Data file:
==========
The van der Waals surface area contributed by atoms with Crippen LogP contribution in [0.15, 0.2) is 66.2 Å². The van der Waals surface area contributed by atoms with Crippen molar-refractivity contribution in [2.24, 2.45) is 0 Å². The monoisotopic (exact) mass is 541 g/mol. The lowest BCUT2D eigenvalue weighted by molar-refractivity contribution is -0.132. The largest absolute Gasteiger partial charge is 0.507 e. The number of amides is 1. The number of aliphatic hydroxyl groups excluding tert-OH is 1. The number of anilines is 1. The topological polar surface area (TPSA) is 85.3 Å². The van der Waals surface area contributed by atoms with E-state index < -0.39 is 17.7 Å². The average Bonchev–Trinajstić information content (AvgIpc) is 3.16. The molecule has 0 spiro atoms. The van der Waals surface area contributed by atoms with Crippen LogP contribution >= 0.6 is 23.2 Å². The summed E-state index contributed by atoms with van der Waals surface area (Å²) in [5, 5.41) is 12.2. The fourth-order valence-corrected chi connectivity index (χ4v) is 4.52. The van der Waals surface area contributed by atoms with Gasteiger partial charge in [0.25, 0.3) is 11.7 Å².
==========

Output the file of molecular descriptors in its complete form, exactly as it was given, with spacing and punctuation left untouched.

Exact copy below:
The van der Waals surface area contributed by atoms with Crippen LogP contribution in [0.15, 0.2) is 66.2 Å². The van der Waals surface area contributed by atoms with Crippen molar-refractivity contribution in [2.24, 2.45) is 0 Å². The monoisotopic (exact) mass is 541 g/mol. The lowest BCUT2D eigenvalue weighted by molar-refractivity contribution is -0.132. The largest absolute Gasteiger partial charge is 0.507 e. The number of amides is 1. The number of aliphatic hydroxyl groups excluding tert-OH is 1. The number of anilines is 1. The topological polar surface area (TPSA) is 85.3 Å². The van der Waals surface area contributed by atoms with E-state index < -0.39 is 17.7 Å². The average Bonchev–Trinajstić information content (AvgIpc) is 3.16. The molecule has 0 spiro atoms. The van der Waals surface area contributed by atoms with Crippen LogP contribution >= 0.6 is 23.2 Å². The summed E-state index contributed by atoms with van der Waals surface area (Å²) in [5, 5.41) is 12.2. The fourth-order valence-corrected chi connectivity index (χ4v) is 4.52. The van der Waals surface area contributed by atoms with Gasteiger partial charge in [0.25, 0.3) is 11.7 Å².